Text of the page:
Special Report

The Best And Worst States To Be Unemployed

Methodology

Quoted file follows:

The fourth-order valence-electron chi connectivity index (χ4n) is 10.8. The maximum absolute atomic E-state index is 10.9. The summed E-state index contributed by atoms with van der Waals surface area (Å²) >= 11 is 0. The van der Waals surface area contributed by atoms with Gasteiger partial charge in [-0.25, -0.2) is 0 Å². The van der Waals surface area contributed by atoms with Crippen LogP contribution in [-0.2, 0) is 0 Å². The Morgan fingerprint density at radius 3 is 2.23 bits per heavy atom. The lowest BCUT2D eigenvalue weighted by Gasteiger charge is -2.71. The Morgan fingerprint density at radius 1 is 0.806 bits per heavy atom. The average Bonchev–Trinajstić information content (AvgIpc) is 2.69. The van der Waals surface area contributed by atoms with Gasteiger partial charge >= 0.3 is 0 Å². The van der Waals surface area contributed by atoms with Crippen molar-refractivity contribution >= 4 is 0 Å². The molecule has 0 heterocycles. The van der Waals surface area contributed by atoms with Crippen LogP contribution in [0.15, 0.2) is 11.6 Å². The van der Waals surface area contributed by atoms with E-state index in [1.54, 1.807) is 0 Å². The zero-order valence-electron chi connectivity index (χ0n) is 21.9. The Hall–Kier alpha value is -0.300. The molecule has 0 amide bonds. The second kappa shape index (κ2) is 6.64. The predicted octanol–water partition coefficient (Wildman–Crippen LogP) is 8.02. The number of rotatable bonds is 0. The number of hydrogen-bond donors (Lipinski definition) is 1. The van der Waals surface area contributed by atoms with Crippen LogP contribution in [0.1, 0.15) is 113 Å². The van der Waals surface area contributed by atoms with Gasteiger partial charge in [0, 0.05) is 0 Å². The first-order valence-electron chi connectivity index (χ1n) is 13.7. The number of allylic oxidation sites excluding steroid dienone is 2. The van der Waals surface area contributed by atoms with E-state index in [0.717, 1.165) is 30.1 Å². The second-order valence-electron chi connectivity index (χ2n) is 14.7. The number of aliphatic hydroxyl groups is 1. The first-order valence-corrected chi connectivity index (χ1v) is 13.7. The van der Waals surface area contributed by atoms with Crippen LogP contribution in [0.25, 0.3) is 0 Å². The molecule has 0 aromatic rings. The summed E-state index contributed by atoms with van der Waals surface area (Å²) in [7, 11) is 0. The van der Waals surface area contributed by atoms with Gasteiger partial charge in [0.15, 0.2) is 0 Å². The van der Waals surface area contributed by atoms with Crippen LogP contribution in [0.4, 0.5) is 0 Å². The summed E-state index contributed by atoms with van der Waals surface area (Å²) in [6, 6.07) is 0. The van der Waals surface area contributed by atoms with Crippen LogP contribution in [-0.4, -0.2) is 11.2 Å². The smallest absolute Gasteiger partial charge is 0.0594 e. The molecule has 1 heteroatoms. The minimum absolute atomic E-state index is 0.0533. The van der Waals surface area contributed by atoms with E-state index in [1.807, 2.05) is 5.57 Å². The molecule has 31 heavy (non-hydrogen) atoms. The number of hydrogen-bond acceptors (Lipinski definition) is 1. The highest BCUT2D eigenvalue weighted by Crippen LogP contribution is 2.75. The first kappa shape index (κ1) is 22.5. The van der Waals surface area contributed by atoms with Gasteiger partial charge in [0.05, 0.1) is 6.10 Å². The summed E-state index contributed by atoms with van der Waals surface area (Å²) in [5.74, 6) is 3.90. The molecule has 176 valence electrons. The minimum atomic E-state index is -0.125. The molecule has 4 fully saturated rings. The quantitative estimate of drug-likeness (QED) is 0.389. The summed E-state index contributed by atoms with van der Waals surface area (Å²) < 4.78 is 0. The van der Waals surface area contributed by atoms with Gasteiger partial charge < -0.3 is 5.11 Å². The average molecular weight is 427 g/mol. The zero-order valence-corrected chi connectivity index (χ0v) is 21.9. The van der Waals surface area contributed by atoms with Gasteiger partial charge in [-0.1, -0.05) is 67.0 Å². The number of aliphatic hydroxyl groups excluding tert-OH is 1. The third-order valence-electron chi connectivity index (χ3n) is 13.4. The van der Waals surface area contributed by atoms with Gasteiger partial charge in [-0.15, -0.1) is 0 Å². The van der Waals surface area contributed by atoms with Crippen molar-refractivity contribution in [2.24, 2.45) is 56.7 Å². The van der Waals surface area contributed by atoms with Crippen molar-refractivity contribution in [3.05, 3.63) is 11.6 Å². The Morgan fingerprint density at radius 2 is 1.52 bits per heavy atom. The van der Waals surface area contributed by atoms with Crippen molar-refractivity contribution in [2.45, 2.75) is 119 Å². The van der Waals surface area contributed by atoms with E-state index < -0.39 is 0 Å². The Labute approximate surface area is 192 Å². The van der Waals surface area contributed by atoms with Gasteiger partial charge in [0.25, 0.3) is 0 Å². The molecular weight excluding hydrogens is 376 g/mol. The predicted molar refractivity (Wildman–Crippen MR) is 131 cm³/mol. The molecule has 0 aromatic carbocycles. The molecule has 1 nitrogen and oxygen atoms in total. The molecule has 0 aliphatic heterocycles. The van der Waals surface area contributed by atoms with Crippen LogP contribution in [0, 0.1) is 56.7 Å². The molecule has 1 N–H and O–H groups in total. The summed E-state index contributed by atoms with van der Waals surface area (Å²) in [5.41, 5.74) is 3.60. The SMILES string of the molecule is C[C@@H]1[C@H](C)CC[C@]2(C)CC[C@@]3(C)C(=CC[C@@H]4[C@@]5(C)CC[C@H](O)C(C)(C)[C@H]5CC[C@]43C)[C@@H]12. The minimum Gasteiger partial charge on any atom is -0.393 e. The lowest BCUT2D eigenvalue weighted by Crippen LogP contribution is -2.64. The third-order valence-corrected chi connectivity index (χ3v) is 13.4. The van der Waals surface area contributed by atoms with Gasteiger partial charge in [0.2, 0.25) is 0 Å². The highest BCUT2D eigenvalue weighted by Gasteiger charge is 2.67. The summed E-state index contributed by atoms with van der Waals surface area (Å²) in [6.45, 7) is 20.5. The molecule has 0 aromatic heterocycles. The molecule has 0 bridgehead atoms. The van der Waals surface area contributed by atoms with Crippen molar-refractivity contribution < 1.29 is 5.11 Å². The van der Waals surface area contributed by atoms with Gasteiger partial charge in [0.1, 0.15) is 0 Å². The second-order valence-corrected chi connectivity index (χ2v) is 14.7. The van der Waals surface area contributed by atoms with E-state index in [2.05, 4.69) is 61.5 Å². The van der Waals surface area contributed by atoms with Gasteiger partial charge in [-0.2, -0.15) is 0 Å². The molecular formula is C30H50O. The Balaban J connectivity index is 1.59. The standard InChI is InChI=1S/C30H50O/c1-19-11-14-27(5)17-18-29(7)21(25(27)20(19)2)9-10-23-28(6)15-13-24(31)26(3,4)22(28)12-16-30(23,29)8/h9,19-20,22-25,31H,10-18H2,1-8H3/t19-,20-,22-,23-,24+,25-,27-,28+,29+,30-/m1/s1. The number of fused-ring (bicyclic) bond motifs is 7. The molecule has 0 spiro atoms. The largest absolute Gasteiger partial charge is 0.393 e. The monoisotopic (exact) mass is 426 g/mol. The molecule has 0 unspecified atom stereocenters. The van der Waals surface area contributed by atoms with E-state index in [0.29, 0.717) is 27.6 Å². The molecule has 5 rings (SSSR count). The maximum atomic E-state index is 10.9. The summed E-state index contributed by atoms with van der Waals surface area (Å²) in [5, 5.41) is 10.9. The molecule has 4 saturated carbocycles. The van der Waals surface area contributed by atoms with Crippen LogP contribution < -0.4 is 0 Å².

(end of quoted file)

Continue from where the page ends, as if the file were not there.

To identify the best and worst states to be unemployed, 24/7 Wall St. generated an index composed of four measures: the unemployment insurance recipiency rate, the UI replacement rate, the unemployment rate, and the one-year job growth rate. Data on the UI recipiency rate (the percentage of unemployed individuals receiving UI benefits) and the UI replacement rate (the average weekly UI benefit amount as a percentage of the average weekly wage) for the four quarters ending Q4 2020 came from the U.S. Department of Labor and were included in the index. Seasonally-adjusted data on the unemployment rate as of April 2021 came from the U.S. Bureau of Labor Statistics. Seasonally-adjusted data on total nonfarm employment also came from the BLS and was used to calculate change in employment from April 2020 to April 2021. Supplemental data on exhaustion rate and average benefits duration came from the DOL and is for Q4 2020. Unadjusted data on initial unemployment claims filed since March 15, 2020 came from the DOL and was adjusted by the size of the February 2020 labor force using unadjusted data from the BLS.